It shouldn’t be surprising to anyone that breastfeeding as a public health matter has been both making a comeback, but also facing immense criticism. The backlash against public measures to promote breastfeeding as “best” for baby (actually it’s just biologically normative) is immense with entire foundations created to try and counter the narrative that “breast is best” (again, not best, normal). For many of us who work to promote and support breastfeeding, it can feel overwhelming and somewhat disorienting to see such attacks against something so… normal.
What is happening that would result in women being so angry about a message that is aimed to help babies and provide better health outcomes for all? A recent survey of pediatricians – who see many new parents and have become health care providers who are expected to provide guidance for many breastfeeding mothers – has shown us how these doctors’ attitudes and behaviours may be contributing to the problem.
The American Academy of Pediatricians (AAP) adopted a policy statement in 2005 that declared breastfeeding the “optimal” way to feed a baby, providing the best health outcomes, and suggesting 6 months of exclusive breastfeeding. This policy was reaffirmed in 2012 and included an acknowledgement of the critical role of the pediatrician in the community and in individual practices in helping mothers obtain this goal. To support this, the AAP shared the “Ten Steps to Successful Breastfeeding” devised by the WHO and Unicef (they officially endorsed the Ten Steps in 2009), seen below.
Why the need for such a policy? Back in 1995, survey data found that only 65% of the pediatricians who responded to the survey recommended exclusive breastfeeding for the first month after birth and only 38% recommended breastfeeding continue for a full year. Most doctors were unaware of the Baby-Friendly Initiative in hospitals. The hope was that the policy and sharing the Ten Steps would help improve this.
By 2004, a new survey showed that although pediatricians reported being more prepared to help families breastfeed and they had “improved counseling strategies” in line with the Ten Steps, the actual attitudes of pediatricians towards breastfeeding and support for it had decreased. This, despite the accumulation of research that highlighted even more so the risks of veering away from breastfeeding on babies and mothers.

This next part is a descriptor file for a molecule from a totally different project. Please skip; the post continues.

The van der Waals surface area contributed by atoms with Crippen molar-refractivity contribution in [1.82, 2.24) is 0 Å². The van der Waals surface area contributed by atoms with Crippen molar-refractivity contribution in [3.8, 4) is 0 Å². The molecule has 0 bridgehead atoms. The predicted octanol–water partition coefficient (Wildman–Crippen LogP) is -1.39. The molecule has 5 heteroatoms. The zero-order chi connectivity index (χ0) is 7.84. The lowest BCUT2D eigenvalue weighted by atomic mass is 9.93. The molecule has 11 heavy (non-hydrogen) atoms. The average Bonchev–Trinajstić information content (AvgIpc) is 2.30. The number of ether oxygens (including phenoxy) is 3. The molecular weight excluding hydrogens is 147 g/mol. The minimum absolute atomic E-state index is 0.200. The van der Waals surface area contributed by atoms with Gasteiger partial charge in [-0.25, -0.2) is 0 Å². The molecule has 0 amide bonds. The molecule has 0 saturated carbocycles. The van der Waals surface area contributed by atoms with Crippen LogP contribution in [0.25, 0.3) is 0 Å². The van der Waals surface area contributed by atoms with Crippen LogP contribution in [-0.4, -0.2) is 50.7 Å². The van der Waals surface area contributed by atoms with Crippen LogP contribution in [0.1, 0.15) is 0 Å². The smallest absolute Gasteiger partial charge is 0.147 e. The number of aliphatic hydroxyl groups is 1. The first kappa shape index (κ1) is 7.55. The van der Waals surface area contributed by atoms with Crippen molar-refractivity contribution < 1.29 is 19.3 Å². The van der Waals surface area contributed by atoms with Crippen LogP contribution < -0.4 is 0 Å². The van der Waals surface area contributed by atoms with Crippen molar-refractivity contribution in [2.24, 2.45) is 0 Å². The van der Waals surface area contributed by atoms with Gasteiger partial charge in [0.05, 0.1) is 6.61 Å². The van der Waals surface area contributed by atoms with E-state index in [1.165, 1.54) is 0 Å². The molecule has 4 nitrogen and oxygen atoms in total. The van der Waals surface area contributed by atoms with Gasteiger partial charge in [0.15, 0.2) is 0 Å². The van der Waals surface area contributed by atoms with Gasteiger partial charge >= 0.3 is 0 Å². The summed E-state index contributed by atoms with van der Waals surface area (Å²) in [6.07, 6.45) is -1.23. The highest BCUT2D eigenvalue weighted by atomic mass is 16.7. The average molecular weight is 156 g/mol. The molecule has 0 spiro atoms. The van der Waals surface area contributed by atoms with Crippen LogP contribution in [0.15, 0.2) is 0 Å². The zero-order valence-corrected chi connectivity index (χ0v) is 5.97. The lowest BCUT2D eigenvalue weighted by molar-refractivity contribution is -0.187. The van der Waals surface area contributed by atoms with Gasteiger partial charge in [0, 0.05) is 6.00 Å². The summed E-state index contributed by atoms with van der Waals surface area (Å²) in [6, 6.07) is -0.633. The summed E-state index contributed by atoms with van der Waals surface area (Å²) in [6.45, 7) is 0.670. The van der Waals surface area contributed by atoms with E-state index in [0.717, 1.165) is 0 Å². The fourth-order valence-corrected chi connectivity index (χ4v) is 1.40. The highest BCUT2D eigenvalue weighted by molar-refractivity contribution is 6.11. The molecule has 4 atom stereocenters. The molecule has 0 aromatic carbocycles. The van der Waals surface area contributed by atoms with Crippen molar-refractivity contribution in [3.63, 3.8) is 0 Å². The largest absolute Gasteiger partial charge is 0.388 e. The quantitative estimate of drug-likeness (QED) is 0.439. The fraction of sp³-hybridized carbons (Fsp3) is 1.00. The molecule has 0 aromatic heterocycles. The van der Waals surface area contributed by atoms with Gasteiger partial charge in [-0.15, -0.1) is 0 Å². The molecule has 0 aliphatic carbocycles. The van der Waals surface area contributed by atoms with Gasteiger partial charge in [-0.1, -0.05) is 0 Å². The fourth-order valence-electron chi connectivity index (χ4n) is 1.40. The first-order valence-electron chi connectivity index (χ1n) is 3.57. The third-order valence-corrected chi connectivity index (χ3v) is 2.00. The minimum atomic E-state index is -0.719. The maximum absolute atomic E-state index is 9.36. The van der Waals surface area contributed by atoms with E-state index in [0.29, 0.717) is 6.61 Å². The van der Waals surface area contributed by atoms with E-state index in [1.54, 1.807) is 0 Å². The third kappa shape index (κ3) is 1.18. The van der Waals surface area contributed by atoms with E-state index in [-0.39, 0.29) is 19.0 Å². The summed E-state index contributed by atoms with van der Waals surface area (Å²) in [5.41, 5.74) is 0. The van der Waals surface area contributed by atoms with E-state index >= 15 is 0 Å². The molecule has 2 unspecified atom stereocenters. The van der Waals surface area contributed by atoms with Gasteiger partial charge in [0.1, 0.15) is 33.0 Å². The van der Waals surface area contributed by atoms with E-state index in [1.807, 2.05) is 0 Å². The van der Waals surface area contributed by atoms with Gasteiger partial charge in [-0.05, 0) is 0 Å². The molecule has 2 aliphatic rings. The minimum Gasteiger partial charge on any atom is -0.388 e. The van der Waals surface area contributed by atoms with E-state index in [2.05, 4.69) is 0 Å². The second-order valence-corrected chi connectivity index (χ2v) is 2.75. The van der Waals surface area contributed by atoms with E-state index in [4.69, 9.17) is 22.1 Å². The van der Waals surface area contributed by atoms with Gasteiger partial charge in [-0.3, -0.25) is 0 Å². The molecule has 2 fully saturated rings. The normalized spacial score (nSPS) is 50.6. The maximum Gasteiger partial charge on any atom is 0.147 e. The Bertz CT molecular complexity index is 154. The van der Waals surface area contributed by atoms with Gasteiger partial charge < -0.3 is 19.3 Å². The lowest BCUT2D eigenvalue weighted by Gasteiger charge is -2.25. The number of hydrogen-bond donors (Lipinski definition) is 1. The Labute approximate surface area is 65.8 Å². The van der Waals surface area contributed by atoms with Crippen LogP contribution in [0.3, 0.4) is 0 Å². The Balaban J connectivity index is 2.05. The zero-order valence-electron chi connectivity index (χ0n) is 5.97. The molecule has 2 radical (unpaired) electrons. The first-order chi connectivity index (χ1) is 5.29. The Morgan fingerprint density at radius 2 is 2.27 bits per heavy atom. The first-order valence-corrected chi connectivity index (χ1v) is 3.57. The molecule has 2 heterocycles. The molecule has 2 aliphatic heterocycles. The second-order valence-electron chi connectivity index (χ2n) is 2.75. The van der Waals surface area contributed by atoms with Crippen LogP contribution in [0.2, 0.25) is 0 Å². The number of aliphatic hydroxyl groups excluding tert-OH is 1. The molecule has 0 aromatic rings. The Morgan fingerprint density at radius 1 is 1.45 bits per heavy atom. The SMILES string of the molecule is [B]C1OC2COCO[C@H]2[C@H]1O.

Between 2004 and 2013, there has been even more of a push to help increase awareness, advocacy, and education on breastfeeding. In 2008, formal training was designed to help trainees in pediatrics, family medicine, internal medicine, and obstetrics and gynecology learn how to properly promote breastfeeding in their offices. More research has been done to identify barriers to successful breastfeeding and work towards devising approaches to help avoid these barriers, and there was success. In the USA, the percentage of children ever breastfed increased from 71.4% in 2002 to 81% in 2013 while exclusive breastfeeding for the first six months increased from 10.3% in 2003 to 22.3% in 2013.
So where does this leave us now?
The Present Survey
This was the issue at hand in the new 2014 survey. I realize that we’re now in 2018 and the research was published at the end of 2017, but this is how long data can take to reach us so it is the best we’ve got. For the 2014 survey, 51% of the randomly selected 1627 members of the AAP completed the survey. It is important to note that survey data inherently has a bias as individuals choose to respond or not, but when it comes to issues like this, it can be difficult to obtain larger-scale data via other methods.
The researchers restricted their sample to those who provide primary care for children 2 and under which left a sample of 640 pediatricians. Compared to previous surveys, more respondents were female (67.7% versus 59.7% in 2004 and 47.7% in 1995), older, had personal experience breastfeeding (or supporting a breastfeeding partner), and spent fewer hours working per week. These pediatricians were asked a variety of questions on breastfeeding based on the Ten Steps to successful breastfeeding.
What did they find?
For starters, most of the elements of the Ten Steps to Successful Breastfeeding did show improvement. More hospitals are applying to be Baby-Friendly and they are taking steps to remove the barriers in hospital. However, one of the findings was that there has been a steady reduction in the number of pediatricians who discuss breastfeeding with their pregnant patients so that the women can make an informed decision. Only 8.4% of respondents reported doing that in contrast to 11.4% in 1995.